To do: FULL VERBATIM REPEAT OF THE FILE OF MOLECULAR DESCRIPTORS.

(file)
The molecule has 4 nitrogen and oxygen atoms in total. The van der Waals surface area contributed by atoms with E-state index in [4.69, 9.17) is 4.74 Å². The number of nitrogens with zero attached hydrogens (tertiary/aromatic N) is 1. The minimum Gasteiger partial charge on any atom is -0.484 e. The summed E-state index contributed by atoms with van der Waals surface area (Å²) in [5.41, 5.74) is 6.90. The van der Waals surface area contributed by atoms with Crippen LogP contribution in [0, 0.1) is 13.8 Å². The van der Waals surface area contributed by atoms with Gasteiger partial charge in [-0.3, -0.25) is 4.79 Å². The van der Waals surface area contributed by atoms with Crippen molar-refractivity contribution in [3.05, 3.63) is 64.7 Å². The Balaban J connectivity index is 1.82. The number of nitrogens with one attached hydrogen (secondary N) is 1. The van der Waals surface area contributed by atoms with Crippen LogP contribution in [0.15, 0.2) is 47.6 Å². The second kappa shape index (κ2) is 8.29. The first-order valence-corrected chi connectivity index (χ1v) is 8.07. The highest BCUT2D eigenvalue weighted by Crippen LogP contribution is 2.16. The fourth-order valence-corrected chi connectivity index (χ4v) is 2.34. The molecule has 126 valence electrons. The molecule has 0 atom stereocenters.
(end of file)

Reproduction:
The molecule has 4 nitrogen and oxygen atoms in total. The van der Waals surface area contributed by atoms with E-state index in [4.69, 9.17) is 4.74 Å². The number of nitrogens with zero attached hydrogens (tertiary/aromatic N) is 1. The minimum Gasteiger partial charge on any atom is -0.484 e. The summed E-state index contributed by atoms with van der Waals surface area (Å²) in [5.41, 5.74) is 6.90. The van der Waals surface area contributed by atoms with Crippen LogP contribution in [0, 0.1) is 13.8 Å². The van der Waals surface area contributed by atoms with Gasteiger partial charge in [-0.3, -0.25) is 4.79 Å². The van der Waals surface area contributed by atoms with Crippen molar-refractivity contribution in [3.05, 3.63) is 64.7 Å². The Balaban J connectivity index is 1.82. The number of nitrogens with one attached hydrogen (secondary N) is 1. The van der Waals surface area contributed by atoms with Crippen LogP contribution in [0.15, 0.2) is 47.6 Å². The second kappa shape index (κ2) is 8.29. The first-order valence-corrected chi connectivity index (χ1v) is 8.07. The highest BCUT2D eigenvalue weighted by Crippen LogP contribution is 2.16. The fourth-order valence-corrected chi connectivity index (χ4v) is 2.34. The molecule has 126 valence electrons. The molecule has 0 atom stereocenters.